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BULGARIA


The stadium is one of the many preserved buildings from the time of the Roman empire in Plovdiv. Other buildings of the ancient city of Trimontium are the best preserved Ancient Theatre on the Balkans; fragments of the Forum / Agora, an Odeon / Bouleuterion, fragments of two aqueducts, fortification walls, thermae, a large and a small basilica, a synagogue, residential buildings with some Stadium of Trimontium in Plovdiv, Bulgaria, is among the largest structures from the time of the Ancient Rome in the Balkan peninsula. The facility, approximately 240 m 790 ft m long and 50 m wide, could seat up to 30 000 spectators. Today, the northern curved part of the Stadium (sfendona) is partially restored and is one of the most recognizable landmarks of Plovdiv. The


Plovdiv sits on seven hills, but the seventh, Markovo Tepe, was destroyed in the early twentieth century and its stone used to pave many of the city’s streets. Of today’s six syenite (stone similar to granite) hills the highest and most remote from the city centre is Dzhendem Tepe or Youth Hill. There is a large park here, with a mini railway for children.Second in height is Bunardzhika or Liberators Hill on the top of which are situated the monuments of Russian Liberators and of the Soviet Soldier, known locally as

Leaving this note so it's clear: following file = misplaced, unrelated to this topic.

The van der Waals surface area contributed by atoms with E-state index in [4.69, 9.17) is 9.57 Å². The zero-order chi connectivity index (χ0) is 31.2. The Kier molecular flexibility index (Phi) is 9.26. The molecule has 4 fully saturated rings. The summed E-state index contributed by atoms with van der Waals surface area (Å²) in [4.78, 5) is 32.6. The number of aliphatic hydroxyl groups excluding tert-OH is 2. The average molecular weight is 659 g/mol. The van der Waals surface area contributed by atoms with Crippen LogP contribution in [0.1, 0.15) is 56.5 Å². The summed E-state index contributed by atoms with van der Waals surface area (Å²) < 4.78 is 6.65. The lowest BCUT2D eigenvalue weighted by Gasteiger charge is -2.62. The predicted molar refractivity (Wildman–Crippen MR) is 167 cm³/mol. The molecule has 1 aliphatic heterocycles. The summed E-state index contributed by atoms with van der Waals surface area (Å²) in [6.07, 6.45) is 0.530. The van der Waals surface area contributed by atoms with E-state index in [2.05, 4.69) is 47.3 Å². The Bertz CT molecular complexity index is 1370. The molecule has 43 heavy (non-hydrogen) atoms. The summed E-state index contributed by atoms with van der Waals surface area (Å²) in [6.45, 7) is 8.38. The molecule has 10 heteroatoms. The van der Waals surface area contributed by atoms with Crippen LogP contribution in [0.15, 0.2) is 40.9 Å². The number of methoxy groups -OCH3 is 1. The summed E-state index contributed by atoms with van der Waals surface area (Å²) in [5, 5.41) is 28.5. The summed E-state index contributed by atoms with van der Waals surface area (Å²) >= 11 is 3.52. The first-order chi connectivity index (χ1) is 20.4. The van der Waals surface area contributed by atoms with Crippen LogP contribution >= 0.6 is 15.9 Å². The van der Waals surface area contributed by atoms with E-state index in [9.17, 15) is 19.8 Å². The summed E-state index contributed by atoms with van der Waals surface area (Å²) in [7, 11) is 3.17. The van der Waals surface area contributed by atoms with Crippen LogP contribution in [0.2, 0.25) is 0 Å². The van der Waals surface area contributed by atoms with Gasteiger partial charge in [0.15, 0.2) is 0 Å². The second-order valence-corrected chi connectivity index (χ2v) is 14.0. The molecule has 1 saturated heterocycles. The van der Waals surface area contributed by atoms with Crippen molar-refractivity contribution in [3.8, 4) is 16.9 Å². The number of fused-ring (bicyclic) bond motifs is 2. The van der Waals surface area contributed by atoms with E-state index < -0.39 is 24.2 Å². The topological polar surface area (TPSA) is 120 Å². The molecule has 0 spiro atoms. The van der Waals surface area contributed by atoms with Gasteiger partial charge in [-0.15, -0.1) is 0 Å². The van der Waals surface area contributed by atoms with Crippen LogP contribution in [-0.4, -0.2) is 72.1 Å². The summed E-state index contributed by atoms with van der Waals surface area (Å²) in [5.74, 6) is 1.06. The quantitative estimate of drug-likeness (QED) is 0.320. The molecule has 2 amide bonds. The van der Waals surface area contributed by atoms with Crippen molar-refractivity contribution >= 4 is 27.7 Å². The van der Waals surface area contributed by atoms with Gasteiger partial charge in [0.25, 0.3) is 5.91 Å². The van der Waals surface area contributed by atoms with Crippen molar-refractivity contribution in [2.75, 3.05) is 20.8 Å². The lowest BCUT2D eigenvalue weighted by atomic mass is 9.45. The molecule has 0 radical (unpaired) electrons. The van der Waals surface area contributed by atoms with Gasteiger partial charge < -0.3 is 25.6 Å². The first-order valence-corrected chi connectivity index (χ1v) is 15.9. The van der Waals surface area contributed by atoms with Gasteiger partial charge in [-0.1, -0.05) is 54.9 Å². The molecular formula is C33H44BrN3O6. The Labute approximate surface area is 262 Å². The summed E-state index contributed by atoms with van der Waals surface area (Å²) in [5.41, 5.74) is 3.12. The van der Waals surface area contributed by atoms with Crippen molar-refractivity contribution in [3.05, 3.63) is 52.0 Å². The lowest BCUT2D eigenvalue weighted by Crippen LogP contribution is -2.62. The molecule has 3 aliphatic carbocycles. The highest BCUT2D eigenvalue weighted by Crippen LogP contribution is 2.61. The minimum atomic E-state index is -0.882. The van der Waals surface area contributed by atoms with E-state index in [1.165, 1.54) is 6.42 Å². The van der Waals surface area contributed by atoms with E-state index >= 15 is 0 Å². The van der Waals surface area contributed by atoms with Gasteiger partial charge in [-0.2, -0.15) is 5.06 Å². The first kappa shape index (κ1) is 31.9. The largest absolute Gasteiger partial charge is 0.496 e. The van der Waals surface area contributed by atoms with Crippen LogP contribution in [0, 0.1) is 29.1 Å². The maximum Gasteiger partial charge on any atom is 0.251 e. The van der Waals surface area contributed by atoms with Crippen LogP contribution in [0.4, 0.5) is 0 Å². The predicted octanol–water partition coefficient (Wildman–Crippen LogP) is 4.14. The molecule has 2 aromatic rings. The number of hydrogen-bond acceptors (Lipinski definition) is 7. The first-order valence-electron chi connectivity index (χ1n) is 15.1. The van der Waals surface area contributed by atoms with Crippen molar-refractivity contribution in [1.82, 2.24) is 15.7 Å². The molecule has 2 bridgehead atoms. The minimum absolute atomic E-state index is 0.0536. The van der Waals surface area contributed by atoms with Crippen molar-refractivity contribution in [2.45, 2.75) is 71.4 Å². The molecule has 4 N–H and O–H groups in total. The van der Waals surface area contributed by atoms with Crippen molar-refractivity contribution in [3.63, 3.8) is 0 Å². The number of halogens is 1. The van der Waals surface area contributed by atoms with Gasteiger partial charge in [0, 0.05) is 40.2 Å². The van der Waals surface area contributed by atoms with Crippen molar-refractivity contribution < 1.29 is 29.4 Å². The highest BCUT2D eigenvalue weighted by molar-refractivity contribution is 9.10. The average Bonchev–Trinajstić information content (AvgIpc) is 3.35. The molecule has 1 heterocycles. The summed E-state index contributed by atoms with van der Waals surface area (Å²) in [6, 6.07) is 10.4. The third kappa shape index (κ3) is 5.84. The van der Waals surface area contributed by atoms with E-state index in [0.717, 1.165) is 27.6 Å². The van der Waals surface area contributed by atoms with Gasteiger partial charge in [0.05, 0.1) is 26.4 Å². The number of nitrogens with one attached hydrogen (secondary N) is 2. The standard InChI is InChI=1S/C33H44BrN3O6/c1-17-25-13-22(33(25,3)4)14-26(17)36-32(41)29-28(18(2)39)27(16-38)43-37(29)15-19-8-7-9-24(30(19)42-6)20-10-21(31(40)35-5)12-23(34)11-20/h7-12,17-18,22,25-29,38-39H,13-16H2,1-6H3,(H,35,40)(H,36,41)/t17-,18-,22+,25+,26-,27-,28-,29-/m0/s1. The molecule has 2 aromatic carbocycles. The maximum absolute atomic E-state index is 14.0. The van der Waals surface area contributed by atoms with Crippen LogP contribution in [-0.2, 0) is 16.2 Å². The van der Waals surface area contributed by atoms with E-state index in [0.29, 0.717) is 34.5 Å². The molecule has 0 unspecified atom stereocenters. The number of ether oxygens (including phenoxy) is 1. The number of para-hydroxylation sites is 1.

Plovdiv was the most splendid town in the Thracian Valley. It was situated along the banks of the Maritza (or as it was called then, the Hebros) river and was an important trade center. Stories tell of the good life that the people of Plovdiv were leading – they were growing wheat and vegetables, harvesting juicy grapes, drinking wine and worshipping the Thracian gods. Plovdiv men were famous for their bravery and


Plovdiv was given var-

Plovdiv was given various names throughout its long history. Some names are suggestive. The Odrysian capital Odryssa (Greek: , Latin: ODRYFA) is suggested to have been modern

Plovdiv was given various names throughout its long history. Some names are suggestive. The Odrysian capital Odryssa (Greek: , Latin: ODRYFA) is suggested to have been modern Plovdiv by numismatic research[7][8] or Odrin.[9] Theopompus[10] mentioned in the 4th century BC a town by the name Poneropolis (Greek: Π “town of villains”) in pejorative relation to the nquest by king Philip II of Macedon, who is said to have settled 2000 men, false-accusers and witnesses, sycophants, lawyers, and other pos-


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